The Rt Hon Andrew Robathan MP today welcomed his appointment as Minister of State for Northern Ireland. He said:
I am delighted to be going to Northern Ireland as Minister of State. Having served there a long time ago I have continued to take a strong interest in the affairs of Northern Ireland and its people ever since I was elected in 1992, since when the situation has changed dramatically.
I am very much looking forward to working with the Secretary of State Theresa Villiers in addressing the challenges ahead.
I also look forward to working with Executive Ministers, the political parties and with the Irish Government in supporting a secure, peaceful and prosperous Northern Ireland. And I will work with my government colleagues across Whitehall to ensure that policy development for the United Kingdom as a whole takes full account of specific circumstances in Northern Ireland.
Andrew Robathan was previously Minister of State for the Armed Forces (2012-2013) and Minister for Defence Personnel, Welfare and Veterans (2010-2012). He has been an MP for South Leicestershire since 1992. Prior to entering Parliament, he served around in the world in Coldstream Guards from 1974 to 1989, including in Northern Ireland.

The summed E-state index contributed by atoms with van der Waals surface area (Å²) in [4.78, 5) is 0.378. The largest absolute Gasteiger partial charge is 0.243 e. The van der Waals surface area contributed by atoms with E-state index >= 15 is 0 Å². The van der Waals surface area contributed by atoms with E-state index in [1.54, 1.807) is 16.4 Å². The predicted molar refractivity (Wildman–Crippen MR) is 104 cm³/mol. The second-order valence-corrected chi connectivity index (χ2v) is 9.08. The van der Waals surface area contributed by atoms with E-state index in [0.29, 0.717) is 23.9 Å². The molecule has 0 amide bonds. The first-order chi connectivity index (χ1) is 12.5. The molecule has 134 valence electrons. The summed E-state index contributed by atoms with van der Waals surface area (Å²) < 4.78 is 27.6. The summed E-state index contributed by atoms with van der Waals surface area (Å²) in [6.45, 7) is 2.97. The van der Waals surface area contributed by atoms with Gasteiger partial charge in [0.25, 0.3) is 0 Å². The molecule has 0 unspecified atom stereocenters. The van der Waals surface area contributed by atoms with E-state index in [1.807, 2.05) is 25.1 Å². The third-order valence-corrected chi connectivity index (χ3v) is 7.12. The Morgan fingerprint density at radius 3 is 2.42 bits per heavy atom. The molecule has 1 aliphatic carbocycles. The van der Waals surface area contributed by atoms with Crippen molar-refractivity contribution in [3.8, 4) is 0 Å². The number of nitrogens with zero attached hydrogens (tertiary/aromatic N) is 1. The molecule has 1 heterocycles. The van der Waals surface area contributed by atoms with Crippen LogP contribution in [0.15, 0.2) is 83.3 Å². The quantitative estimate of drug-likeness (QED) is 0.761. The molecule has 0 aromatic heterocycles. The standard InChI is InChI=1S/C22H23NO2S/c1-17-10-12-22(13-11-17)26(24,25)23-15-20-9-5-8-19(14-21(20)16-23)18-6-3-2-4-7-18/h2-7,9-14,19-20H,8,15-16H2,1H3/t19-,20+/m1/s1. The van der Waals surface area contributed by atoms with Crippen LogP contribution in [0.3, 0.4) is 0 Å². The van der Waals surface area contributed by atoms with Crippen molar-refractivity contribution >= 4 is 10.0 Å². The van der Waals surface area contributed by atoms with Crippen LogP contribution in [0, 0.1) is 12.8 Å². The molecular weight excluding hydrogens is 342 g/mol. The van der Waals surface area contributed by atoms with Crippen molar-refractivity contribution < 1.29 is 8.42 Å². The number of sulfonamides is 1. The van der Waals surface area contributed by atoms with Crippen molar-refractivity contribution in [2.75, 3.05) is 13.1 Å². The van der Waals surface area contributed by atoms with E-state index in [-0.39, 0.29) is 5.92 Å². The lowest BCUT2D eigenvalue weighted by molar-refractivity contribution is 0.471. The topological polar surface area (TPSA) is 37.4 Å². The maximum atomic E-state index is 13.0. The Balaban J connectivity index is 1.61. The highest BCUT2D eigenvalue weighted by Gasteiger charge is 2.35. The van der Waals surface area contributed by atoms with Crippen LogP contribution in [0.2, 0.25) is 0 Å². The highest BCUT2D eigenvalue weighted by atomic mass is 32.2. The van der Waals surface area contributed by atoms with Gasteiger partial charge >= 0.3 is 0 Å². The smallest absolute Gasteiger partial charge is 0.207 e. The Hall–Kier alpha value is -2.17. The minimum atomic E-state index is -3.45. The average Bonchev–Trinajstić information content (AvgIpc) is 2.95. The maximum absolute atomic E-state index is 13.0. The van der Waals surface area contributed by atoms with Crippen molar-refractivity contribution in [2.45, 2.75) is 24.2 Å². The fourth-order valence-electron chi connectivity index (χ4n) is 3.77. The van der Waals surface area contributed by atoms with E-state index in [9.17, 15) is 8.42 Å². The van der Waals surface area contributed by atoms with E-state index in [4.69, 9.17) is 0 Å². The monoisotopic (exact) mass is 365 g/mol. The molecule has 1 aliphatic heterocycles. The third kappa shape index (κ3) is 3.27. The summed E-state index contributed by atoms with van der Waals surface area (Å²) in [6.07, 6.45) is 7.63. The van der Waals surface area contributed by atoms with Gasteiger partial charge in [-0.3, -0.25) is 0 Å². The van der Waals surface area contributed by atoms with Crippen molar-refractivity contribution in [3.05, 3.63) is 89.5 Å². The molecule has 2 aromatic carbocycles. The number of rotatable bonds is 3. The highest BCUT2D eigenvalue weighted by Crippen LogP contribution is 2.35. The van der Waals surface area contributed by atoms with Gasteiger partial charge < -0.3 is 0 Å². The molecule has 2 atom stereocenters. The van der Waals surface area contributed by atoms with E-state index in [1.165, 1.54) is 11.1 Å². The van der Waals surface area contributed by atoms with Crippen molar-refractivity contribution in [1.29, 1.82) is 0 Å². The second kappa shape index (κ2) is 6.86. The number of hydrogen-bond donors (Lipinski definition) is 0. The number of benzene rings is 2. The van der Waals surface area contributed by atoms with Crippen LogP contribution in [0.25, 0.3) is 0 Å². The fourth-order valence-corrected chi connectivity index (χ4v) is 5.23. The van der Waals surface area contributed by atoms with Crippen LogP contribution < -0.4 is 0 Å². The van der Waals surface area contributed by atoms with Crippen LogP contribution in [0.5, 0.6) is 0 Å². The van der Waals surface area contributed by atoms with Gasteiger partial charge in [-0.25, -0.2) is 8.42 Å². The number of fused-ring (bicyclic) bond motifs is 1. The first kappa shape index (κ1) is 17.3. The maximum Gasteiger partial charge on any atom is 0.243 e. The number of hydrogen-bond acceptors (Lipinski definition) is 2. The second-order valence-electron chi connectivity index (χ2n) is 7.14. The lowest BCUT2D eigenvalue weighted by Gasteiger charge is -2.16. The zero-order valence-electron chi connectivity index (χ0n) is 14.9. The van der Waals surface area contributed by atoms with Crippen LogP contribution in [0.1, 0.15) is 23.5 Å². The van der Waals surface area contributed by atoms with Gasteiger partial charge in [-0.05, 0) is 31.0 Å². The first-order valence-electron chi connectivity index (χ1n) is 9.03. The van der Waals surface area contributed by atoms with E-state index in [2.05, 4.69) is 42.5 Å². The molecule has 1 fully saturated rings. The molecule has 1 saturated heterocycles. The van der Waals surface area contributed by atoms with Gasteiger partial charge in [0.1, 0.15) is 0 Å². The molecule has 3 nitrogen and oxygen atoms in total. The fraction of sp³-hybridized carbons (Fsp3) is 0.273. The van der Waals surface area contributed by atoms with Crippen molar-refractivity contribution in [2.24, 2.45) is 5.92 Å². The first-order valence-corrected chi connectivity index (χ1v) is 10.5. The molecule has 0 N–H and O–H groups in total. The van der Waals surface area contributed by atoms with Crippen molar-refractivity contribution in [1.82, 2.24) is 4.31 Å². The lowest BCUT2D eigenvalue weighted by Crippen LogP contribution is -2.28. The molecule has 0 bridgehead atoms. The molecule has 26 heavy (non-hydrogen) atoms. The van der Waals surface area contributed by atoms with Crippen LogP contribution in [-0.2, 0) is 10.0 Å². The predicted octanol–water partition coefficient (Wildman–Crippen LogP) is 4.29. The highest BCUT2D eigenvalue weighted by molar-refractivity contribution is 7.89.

The new Minister is currently recovering from an operation and will be taking up his post full-time next month. In the intervening period he is working from home, getting to grips with his new brief.
In addition to supporting the Secretary of State across the range of NIO responsibilities, the Minister will take on responsibilities for:
- day-to-day national security matters, in particular the home protection scheme and firearms appeal cases
- engagement with hard to reach communities
- liaison with a number of key devolved ministers, including welfare, education and health
- liaison with other Whitehall Departments on issues of particular interest to Northern Ireland
- elections and electoral law
- human rights and the Northern Ireland Human Rights Commission
NIO responsibilities for equality issues
- liaison with the Irish government on commemorations